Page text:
He kicked up a footfall of sand with his boots and for a brief second he saw something that almost stopped his heart, which would have been a blessing at the time, because it was racing so hard it was likely to stop on its own accord anyway.
It was straight from hell. Literally. It stood over ten feet tall. It had teeth by the dozens protruding from its lower jaw over its lips and eyes that were slanted like an Orientals. In fact it was orange all over with a green fur that bristled with shades of red and orange. Its whole being exuded some kind of darkness that etched a line around it. A kind of outline of evil.
He had reacted, not from instinct, but from sheer disgust.
He had thrown his knife. The one his father had given him. The silver one. For Christmas
The knife struck the demon in its chest as it was fading from view and it roared horribly. So hard and furiously that he was blasted from his feet. He rolled over and came up to his feet, scrambling for his second blade. If one could do that.
He threw it.
It was also silver. The second one his father had given him for his birthday. He'd said. "You growing like a weed, son. One day you might have need of a week trimmer. Picker. Something to stop wild things."
Weed had never asked what his father meant, even though he had given him this strange look, as if he were seeing something not there. His family was like that. Some called t hem voodoos, people struck by local magic and cursed. Others called them occultists or psychics. He just called them family.
The demon, for he could tell that now. As it died its form became more and more visible and more and more disgusting to look at. Its blood shot forth from where the two knives had struck over its heart and showered the ground. It spun around and two more demons were marked and visible by the blood.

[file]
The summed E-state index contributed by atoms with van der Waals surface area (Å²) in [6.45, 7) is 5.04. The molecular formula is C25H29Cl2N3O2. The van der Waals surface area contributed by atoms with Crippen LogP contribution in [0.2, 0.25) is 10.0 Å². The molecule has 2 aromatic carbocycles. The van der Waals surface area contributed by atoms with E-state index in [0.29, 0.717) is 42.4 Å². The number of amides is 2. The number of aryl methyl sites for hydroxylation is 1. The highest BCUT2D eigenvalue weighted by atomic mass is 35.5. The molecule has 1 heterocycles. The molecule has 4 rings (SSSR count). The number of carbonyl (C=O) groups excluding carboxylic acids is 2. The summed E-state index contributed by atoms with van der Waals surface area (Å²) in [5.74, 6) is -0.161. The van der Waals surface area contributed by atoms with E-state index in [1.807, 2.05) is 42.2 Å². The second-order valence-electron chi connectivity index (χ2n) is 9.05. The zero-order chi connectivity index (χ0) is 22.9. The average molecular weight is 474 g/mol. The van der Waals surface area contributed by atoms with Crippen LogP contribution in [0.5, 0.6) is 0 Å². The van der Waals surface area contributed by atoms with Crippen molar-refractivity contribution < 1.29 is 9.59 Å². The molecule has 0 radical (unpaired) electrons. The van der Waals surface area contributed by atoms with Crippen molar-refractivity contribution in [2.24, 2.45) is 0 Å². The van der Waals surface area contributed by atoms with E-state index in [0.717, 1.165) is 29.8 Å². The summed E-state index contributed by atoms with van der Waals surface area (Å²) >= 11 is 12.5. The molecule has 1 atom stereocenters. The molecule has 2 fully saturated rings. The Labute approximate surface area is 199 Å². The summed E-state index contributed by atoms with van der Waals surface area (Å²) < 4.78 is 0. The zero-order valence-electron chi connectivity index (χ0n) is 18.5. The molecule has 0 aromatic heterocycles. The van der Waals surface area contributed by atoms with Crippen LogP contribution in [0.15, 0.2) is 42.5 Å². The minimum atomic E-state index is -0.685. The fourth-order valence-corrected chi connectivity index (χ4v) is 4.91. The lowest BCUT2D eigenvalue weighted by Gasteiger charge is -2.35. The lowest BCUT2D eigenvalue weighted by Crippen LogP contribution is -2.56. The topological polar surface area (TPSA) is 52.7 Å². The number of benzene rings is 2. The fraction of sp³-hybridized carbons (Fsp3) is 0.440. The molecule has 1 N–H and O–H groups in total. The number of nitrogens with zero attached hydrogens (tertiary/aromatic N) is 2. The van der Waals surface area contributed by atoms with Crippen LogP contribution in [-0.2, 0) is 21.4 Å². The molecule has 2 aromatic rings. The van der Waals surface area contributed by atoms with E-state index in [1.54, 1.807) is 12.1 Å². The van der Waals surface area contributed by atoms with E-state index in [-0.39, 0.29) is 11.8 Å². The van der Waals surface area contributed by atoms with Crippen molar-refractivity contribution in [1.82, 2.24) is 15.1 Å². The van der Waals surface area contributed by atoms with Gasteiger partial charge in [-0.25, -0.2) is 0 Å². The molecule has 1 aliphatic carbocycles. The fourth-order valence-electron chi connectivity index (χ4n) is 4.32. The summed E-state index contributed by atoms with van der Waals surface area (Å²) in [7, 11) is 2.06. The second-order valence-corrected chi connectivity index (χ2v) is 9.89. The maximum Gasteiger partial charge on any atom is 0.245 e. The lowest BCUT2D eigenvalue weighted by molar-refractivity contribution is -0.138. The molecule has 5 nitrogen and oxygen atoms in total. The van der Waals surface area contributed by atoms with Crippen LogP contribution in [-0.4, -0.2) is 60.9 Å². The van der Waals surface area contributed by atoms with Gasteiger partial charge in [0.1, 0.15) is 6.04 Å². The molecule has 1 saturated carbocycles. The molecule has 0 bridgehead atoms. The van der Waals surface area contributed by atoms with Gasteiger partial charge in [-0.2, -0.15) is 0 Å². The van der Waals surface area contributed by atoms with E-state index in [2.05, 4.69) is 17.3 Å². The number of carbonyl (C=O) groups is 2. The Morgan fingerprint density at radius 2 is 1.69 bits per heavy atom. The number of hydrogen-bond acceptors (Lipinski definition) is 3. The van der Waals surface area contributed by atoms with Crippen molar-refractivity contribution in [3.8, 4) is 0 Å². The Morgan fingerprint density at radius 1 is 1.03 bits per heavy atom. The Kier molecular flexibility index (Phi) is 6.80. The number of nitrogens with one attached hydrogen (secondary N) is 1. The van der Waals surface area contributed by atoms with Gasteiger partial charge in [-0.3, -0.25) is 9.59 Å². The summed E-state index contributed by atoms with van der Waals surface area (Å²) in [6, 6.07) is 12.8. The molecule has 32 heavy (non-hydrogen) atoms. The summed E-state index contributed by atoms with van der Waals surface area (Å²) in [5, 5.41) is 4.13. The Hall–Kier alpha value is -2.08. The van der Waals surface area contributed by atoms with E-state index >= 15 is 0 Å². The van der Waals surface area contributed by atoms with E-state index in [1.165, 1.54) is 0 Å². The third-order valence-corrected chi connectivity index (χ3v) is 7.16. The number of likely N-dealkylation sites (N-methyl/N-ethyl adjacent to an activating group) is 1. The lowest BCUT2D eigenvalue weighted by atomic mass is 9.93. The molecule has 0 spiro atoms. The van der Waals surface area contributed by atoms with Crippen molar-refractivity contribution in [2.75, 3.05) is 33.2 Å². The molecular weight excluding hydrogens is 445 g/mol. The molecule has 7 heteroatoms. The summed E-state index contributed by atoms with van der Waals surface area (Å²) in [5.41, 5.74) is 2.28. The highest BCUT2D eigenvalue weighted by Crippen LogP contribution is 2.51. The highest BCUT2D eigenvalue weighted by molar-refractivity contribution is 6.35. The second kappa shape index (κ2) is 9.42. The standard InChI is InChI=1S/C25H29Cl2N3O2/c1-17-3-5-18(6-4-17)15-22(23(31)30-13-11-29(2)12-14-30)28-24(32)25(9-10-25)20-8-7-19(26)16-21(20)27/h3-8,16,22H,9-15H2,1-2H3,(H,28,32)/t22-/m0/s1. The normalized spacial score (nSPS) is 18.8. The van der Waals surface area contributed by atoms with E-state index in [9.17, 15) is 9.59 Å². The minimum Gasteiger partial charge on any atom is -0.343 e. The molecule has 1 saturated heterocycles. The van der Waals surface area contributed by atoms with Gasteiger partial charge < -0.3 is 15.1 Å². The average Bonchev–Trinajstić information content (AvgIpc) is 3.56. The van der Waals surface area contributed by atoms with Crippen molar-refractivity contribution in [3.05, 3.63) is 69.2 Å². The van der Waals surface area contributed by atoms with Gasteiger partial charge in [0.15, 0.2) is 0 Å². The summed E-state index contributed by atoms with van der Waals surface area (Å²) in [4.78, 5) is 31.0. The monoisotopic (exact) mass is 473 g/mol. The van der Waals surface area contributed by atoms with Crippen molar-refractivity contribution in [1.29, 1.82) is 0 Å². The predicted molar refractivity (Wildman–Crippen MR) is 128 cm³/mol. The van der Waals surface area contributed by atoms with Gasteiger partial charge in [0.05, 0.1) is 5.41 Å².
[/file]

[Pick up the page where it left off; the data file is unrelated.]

They had been rushing Weed without him realizing it.
He was dead for sure.
But when the first demon's blood struck them, a funny thing happened. Not ha-ha, but creepy strange. Like Twilight Zone, Lovecraft and Outer Limits Stephen King kind of strange.
They caught on fire.
All three demons exploded in a geyser of blood and fire, which shot straight up towards the cloudless sky, a Vesuvius of grossness and evil that showered back down and struck the desert floor, spearing it with body parts and ichor.
He just stood there, wiping the crap off his face, grinning. Laughing.
He had lived through the worst nightmare of his life.
He walked through the smoking remains and retrieved his two knives.
He kissed them both, ignoring the ichor on them, then wiped them clean on the back of his combat fatigues and sat down. He thrust the small black box hinged to his belt in front of him, keyed in a code, then activated it. A gentle beeping came from it.
Satellites overhead spun and turned, snaking slowly around to sip the binary data flowing into their hungry throats.